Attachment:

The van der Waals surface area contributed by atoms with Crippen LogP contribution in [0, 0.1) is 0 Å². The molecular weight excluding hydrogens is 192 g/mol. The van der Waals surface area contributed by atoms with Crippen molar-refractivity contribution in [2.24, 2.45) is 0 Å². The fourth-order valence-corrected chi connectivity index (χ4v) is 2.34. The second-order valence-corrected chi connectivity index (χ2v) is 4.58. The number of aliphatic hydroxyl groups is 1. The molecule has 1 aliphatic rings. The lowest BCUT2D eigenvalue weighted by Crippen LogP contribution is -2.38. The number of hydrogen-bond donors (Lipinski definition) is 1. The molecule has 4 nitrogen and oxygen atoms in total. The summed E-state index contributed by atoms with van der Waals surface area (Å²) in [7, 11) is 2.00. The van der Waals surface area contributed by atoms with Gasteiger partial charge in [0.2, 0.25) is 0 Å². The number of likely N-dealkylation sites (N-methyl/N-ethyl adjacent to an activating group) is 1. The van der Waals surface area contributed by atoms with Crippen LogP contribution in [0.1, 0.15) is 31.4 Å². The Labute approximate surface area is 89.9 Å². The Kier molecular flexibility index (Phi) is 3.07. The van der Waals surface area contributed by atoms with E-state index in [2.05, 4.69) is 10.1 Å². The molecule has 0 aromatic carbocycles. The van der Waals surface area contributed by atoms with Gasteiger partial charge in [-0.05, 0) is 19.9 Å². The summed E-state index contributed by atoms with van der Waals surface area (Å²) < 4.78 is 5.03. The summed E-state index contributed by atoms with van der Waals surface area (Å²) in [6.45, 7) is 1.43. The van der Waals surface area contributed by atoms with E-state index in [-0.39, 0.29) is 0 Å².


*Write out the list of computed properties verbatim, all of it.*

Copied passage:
The van der Waals surface area contributed by atoms with Crippen LogP contribution in [0, 0.1) is 0 Å². The molecular weight excluding hydrogens is 192 g/mol. The van der Waals surface area contributed by atoms with Crippen molar-refractivity contribution in [2.24, 2.45) is 0 Å². The fourth-order valence-corrected chi connectivity index (χ4v) is 2.34. The second-order valence-corrected chi connectivity index (χ2v) is 4.58. The number of aliphatic hydroxyl groups is 1. The molecule has 1 aliphatic rings. The lowest BCUT2D eigenvalue weighted by Crippen LogP contribution is -2.38. The number of hydrogen-bond donors (Lipinski definition) is 1. The molecule has 4 nitrogen and oxygen atoms in total. The summed E-state index contributed by atoms with van der Waals surface area (Å²) in [7, 11) is 2.00. The van der Waals surface area contributed by atoms with Gasteiger partial charge in [0.2, 0.25) is 0 Å². The number of likely N-dealkylation sites (N-methyl/N-ethyl adjacent to an activating group) is 1. The van der Waals surface area contributed by atoms with Crippen LogP contribution in [0.1, 0.15) is 31.4 Å². The Labute approximate surface area is 89.9 Å². The Kier molecular flexibility index (Phi) is 3.07. The van der Waals surface area contributed by atoms with E-state index in [2.05, 4.69) is 10.1 Å². The molecule has 0 aromatic carbocycles. The van der Waals surface area contributed by atoms with Gasteiger partial charge in [-0.05, 0) is 19.9 Å². The summed E-state index contributed by atoms with van der Waals surface area (Å²) < 4.78 is 5.03. The summed E-state index contributed by atoms with van der Waals surface area (Å²) in [6.45, 7) is 1.43. The van der Waals surface area contributed by atoms with E-state index in [-0.39, 0.29) is 0 Å².